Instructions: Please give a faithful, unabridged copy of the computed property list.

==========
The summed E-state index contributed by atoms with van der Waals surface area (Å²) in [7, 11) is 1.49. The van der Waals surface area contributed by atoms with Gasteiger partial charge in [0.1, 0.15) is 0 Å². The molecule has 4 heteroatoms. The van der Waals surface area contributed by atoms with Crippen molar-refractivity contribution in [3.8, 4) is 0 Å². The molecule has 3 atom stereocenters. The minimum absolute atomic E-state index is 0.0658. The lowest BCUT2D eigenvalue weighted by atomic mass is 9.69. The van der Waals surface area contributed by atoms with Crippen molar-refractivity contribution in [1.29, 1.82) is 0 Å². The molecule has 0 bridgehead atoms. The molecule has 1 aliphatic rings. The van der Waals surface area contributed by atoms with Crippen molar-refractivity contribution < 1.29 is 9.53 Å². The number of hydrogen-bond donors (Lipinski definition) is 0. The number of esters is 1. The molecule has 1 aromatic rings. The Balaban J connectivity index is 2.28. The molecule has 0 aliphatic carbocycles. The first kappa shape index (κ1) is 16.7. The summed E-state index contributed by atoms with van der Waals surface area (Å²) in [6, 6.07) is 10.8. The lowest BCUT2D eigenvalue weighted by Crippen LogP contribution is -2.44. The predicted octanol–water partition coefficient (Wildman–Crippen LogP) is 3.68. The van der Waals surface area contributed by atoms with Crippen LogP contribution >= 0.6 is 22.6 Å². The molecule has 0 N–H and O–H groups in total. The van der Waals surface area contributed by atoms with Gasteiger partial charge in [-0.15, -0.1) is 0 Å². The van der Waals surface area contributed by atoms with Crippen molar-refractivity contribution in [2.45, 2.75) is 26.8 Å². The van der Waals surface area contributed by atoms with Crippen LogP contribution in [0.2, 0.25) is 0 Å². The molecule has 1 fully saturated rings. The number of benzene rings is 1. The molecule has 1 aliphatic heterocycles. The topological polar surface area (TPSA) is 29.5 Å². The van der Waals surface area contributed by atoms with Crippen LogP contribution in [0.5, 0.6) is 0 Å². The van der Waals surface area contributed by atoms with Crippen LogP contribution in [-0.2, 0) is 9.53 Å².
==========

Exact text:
The summed E-state index contributed by atoms with van der Waals surface area (Å²) in [7, 11) is 1.49. The van der Waals surface area contributed by atoms with Gasteiger partial charge in [0.1, 0.15) is 0 Å². The molecule has 4 heteroatoms. The van der Waals surface area contributed by atoms with Crippen molar-refractivity contribution in [3.8, 4) is 0 Å². The molecule has 3 atom stereocenters. The minimum absolute atomic E-state index is 0.0658. The lowest BCUT2D eigenvalue weighted by atomic mass is 9.69. The van der Waals surface area contributed by atoms with Crippen molar-refractivity contribution in [1.29, 1.82) is 0 Å². The molecule has 0 bridgehead atoms. The molecule has 1 aliphatic rings. The van der Waals surface area contributed by atoms with Crippen molar-refractivity contribution < 1.29 is 9.53 Å². The number of hydrogen-bond donors (Lipinski definition) is 0. The number of esters is 1. The molecule has 1 aromatic rings. The Balaban J connectivity index is 2.28. The molecule has 0 aliphatic carbocycles. The first kappa shape index (κ1) is 16.7. The summed E-state index contributed by atoms with van der Waals surface area (Å²) in [6, 6.07) is 10.8. The lowest BCUT2D eigenvalue weighted by Crippen LogP contribution is -2.44. The predicted octanol–water partition coefficient (Wildman–Crippen LogP) is 3.68. The van der Waals surface area contributed by atoms with Crippen LogP contribution >= 0.6 is 22.6 Å². The molecule has 0 N–H and O–H groups in total. The van der Waals surface area contributed by atoms with Gasteiger partial charge in [-0.15, -0.1) is 0 Å². The van der Waals surface area contributed by atoms with Crippen molar-refractivity contribution in [2.45, 2.75) is 26.8 Å². The van der Waals surface area contributed by atoms with Crippen LogP contribution in [0.2, 0.25) is 0 Å². The molecule has 1 fully saturated rings. The number of benzene rings is 1. The molecule has 1 aliphatic heterocycles. The topological polar surface area (TPSA) is 29.5 Å². The van der Waals surface area contributed by atoms with Crippen LogP contribution in [0.5, 0.6) is 0 Å². The van der Waals surface area contributed by atoms with Crippen LogP contribution in [-0.2, 0) is 9.53 Å².